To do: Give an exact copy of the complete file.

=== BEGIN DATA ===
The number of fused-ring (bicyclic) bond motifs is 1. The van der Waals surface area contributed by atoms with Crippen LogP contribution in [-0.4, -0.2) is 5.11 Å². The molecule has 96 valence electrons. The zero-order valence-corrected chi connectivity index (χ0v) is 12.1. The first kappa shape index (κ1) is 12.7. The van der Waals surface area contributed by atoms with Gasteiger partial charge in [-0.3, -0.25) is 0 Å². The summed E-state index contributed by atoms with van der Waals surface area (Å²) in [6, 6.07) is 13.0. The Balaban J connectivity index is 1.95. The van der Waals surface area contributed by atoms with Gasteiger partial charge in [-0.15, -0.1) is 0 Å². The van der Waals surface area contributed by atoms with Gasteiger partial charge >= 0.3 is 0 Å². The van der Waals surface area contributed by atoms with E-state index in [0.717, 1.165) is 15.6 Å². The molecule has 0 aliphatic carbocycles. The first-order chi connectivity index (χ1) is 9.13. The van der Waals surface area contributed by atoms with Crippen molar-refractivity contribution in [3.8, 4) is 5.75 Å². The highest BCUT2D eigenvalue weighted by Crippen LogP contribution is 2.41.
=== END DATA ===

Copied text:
The number of fused-ring (bicyclic) bond motifs is 1. The van der Waals surface area contributed by atoms with Crippen LogP contribution in [-0.4, -0.2) is 5.11 Å². The molecule has 96 valence electrons. The zero-order valence-corrected chi connectivity index (χ0v) is 12.1. The first kappa shape index (κ1) is 12.7. The van der Waals surface area contributed by atoms with Gasteiger partial charge in [-0.3, -0.25) is 0 Å². The summed E-state index contributed by atoms with van der Waals surface area (Å²) in [6, 6.07) is 13.0. The Balaban J connectivity index is 1.95. The van der Waals surface area contributed by atoms with Gasteiger partial charge in [-0.15, -0.1) is 0 Å². The van der Waals surface area contributed by atoms with Gasteiger partial charge >= 0.3 is 0 Å². The van der Waals surface area contributed by atoms with E-state index in [0.717, 1.165) is 15.6 Å². The molecule has 0 aliphatic carbocycles. The first-order chi connectivity index (χ1) is 9.13. The van der Waals surface area contributed by atoms with Crippen molar-refractivity contribution in [3.8, 4) is 5.75 Å². The highest BCUT2D eigenvalue weighted by Crippen LogP contribution is 2.41.